The luxury of time will, of course, ebb as we go back to “a new normal,” so Delhi-based Dr Kiran Lohia, who runs the skin, aesthetic and wellness clinic, Isyaderm, is ready for her clients “to come back in droves.” She says #nofilter will be in demand now that laser hair removal is one of the most missed treatments and she also believes that invasive treatments like botox and fillers will take the backseat for now and “high performance skincare and home care devices will definitely be preferred over expensive cosmetics.”
Homegrown beauty company Colorbar is planning to launch two new skincare lines. The company’s founder and director Samir Modi says, “We are also evaluating clean beauty for the colour cosmetics section. More and more consumers have been demanding products that are natural and dermatologically and ophthalmologically tested.” This move is being called ‘skinvestment’ by those in the business.
Behind the mask
Wearing masks will be part of the foreseeable future and they are not friendly to heavy make-up, in particular lipstick. This is why, in cultures where veils are routinely worn, eye make-up has always been of prime importance. Dubai based Huda Kattan, probably the most well-known beauty influencer in the region, just launched Legit Lashes Mascara under her brand Huda Beauty, which, she says, “creates dramatic sexy lashes quicker than you can say, ‘Are those real?’”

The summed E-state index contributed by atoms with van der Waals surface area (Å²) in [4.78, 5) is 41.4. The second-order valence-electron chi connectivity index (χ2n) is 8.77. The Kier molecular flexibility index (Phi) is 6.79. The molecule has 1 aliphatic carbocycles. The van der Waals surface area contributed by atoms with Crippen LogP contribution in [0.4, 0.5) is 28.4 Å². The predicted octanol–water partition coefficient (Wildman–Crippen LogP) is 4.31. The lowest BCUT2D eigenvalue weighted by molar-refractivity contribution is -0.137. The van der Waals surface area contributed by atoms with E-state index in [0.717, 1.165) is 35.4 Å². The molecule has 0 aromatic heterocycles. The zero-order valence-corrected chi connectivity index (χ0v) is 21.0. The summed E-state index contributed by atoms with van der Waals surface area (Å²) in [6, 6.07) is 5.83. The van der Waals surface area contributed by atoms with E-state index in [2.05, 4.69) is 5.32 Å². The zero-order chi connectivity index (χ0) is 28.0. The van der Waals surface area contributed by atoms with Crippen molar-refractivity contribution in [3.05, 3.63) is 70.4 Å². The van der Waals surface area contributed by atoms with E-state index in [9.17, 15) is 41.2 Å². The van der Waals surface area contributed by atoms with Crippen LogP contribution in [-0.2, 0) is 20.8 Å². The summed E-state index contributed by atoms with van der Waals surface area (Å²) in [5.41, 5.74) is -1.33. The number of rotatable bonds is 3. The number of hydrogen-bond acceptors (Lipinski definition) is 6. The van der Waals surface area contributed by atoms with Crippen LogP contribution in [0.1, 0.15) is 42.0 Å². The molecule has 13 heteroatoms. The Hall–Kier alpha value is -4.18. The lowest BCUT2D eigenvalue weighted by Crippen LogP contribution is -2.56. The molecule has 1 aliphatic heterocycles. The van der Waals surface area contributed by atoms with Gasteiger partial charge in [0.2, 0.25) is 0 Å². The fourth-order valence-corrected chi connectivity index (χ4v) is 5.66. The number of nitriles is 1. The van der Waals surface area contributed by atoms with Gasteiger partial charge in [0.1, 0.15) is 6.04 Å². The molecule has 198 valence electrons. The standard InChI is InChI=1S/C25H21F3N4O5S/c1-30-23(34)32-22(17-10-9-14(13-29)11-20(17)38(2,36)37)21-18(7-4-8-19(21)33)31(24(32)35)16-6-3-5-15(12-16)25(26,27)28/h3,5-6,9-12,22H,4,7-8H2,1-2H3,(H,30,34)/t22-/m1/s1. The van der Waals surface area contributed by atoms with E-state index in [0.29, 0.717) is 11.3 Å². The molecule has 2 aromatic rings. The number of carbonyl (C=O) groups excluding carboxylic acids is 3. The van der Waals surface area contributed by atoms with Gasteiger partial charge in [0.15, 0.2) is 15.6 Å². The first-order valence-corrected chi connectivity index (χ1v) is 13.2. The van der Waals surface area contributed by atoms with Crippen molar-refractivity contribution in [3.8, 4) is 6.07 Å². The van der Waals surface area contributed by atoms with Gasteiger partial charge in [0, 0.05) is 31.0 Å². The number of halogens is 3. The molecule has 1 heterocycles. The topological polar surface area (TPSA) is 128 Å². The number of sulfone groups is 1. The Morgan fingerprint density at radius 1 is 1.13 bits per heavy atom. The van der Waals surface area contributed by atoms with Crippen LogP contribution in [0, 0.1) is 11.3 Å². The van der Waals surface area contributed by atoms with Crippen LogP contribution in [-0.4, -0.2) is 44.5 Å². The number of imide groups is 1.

Most beauty experts agree that, going forward, mascara and kajal (Colorbar’s Modi points out that already 94 per cent of Indian women use kajal) will play an important role. But women are not going to turn their back on rosy lips. “I don’t think women will stop wearing lipsticks,” says Soni. “But I do think eyeliners and soft kohl eyes will make an entrance. Someone should invent a transparent mask and all the women will wear the lip colours they love.”
With Zoom calls becoming part of every working woman’s life, we will want that coat of lippy, but perhaps colours will be more subtle. Soni believes some of the important make-up products to use right now are the ones with skin benefits, like primers and tinted moisturisers. Influencer Scherezade Shroff sees masks becoming a bit like socks – we will match them to our looks. The mask will just become an extension of the make-up ritual.